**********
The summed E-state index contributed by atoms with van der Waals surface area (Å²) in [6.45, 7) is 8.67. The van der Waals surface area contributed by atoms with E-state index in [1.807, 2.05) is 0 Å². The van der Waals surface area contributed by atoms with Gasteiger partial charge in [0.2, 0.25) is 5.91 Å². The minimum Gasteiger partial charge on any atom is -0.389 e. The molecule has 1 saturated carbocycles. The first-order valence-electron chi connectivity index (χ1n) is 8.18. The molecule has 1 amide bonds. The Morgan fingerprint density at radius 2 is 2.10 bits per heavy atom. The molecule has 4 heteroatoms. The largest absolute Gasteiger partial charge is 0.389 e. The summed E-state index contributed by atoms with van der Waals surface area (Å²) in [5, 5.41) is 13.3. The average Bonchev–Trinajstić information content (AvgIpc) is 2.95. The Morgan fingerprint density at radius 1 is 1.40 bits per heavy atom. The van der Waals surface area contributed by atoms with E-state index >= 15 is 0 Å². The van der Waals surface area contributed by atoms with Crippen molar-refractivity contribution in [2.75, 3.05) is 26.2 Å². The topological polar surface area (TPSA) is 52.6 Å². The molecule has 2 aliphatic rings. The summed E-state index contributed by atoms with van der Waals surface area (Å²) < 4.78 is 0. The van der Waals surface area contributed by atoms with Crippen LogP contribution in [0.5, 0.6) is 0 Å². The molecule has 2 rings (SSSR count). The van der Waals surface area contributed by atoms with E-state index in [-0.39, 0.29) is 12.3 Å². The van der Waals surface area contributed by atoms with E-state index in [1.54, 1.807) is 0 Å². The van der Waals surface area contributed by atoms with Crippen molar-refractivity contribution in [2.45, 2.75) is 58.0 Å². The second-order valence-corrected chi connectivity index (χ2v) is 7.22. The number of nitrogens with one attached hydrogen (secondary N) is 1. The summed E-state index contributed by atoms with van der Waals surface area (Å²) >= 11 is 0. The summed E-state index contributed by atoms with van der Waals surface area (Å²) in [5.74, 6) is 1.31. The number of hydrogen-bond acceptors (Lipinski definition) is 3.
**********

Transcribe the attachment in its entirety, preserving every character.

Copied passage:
The summed E-state index contributed by atoms with van der Waals surface area (Å²) in [6.45, 7) is 8.67. The van der Waals surface area contributed by atoms with E-state index in [1.807, 2.05) is 0 Å². The van der Waals surface area contributed by atoms with Gasteiger partial charge in [0.2, 0.25) is 5.91 Å². The minimum Gasteiger partial charge on any atom is -0.389 e. The molecule has 1 saturated carbocycles. The first-order valence-electron chi connectivity index (χ1n) is 8.18. The molecule has 1 amide bonds. The Morgan fingerprint density at radius 2 is 2.10 bits per heavy atom. The molecule has 4 heteroatoms. The largest absolute Gasteiger partial charge is 0.389 e. The summed E-state index contributed by atoms with van der Waals surface area (Å²) in [5, 5.41) is 13.3. The average Bonchev–Trinajstić information content (AvgIpc) is 2.95. The Morgan fingerprint density at radius 1 is 1.40 bits per heavy atom. The van der Waals surface area contributed by atoms with E-state index >= 15 is 0 Å². The van der Waals surface area contributed by atoms with Crippen molar-refractivity contribution in [2.75, 3.05) is 26.2 Å². The topological polar surface area (TPSA) is 52.6 Å². The molecule has 2 aliphatic rings. The summed E-state index contributed by atoms with van der Waals surface area (Å²) < 4.78 is 0. The van der Waals surface area contributed by atoms with Crippen LogP contribution in [0.5, 0.6) is 0 Å². The molecule has 2 rings (SSSR count). The van der Waals surface area contributed by atoms with E-state index in [-0.39, 0.29) is 12.3 Å². The van der Waals surface area contributed by atoms with E-state index in [1.54, 1.807) is 0 Å². The van der Waals surface area contributed by atoms with Crippen molar-refractivity contribution in [2.45, 2.75) is 58.0 Å². The second-order valence-corrected chi connectivity index (χ2v) is 7.22. The number of nitrogens with one attached hydrogen (secondary N) is 1. The summed E-state index contributed by atoms with van der Waals surface area (Å²) >= 11 is 0. The summed E-state index contributed by atoms with van der Waals surface area (Å²) in [5.74, 6) is 1.31. The number of hydrogen-bond acceptors (Lipinski definition) is 3.